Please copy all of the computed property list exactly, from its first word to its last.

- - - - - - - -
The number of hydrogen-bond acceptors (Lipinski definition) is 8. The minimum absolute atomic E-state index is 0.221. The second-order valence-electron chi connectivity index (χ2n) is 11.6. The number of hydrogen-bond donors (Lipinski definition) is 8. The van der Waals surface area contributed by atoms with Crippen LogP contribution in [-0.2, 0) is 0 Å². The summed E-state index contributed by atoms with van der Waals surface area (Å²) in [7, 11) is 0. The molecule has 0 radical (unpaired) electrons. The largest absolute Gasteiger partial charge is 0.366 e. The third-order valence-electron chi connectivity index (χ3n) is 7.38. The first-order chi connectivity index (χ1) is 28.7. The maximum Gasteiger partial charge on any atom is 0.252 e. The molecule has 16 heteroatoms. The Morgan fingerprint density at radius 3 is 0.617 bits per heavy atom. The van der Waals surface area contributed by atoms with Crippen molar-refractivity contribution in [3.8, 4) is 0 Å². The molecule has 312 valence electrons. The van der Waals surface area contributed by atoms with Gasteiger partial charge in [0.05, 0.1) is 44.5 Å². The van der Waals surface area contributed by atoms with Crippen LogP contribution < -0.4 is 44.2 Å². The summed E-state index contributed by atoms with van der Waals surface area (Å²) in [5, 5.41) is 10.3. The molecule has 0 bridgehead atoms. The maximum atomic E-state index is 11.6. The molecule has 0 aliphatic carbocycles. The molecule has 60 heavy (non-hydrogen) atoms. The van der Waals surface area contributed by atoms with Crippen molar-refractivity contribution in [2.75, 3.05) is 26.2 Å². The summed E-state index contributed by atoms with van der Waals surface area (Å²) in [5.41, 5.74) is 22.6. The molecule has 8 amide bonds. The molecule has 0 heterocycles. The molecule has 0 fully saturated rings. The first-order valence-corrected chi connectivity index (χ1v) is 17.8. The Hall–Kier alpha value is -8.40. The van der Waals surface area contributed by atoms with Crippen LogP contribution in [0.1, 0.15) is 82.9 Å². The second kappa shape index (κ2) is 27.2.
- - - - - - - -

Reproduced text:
The number of hydrogen-bond acceptors (Lipinski definition) is 8. The minimum absolute atomic E-state index is 0.221. The second-order valence-electron chi connectivity index (χ2n) is 11.6. The number of hydrogen-bond donors (Lipinski definition) is 8. The van der Waals surface area contributed by atoms with Crippen LogP contribution in [-0.2, 0) is 0 Å². The summed E-state index contributed by atoms with van der Waals surface area (Å²) in [7, 11) is 0. The molecule has 0 radical (unpaired) electrons. The largest absolute Gasteiger partial charge is 0.366 e. The third-order valence-electron chi connectivity index (χ3n) is 7.38. The first-order chi connectivity index (χ1) is 28.7. The maximum Gasteiger partial charge on any atom is 0.252 e. The molecule has 16 heteroatoms. The Morgan fingerprint density at radius 3 is 0.617 bits per heavy atom. The van der Waals surface area contributed by atoms with Crippen molar-refractivity contribution in [3.8, 4) is 0 Å². The molecule has 312 valence electrons. The van der Waals surface area contributed by atoms with Gasteiger partial charge in [0.05, 0.1) is 44.5 Å². The van der Waals surface area contributed by atoms with Crippen LogP contribution < -0.4 is 44.2 Å². The summed E-state index contributed by atoms with van der Waals surface area (Å²) in [5, 5.41) is 10.3. The molecule has 0 bridgehead atoms. The maximum atomic E-state index is 11.6. The molecule has 0 aliphatic carbocycles. The molecule has 60 heavy (non-hydrogen) atoms. The van der Waals surface area contributed by atoms with Crippen molar-refractivity contribution in [2.75, 3.05) is 26.2 Å². The summed E-state index contributed by atoms with van der Waals surface area (Å²) in [5.41, 5.74) is 22.6. The molecule has 8 amide bonds. The molecule has 0 heterocycles. The molecule has 0 fully saturated rings. The first-order valence-corrected chi connectivity index (χ1v) is 17.8. The Hall–Kier alpha value is -8.40. The van der Waals surface area contributed by atoms with Crippen LogP contribution in [0.1, 0.15) is 82.9 Å². The second kappa shape index (κ2) is 27.2.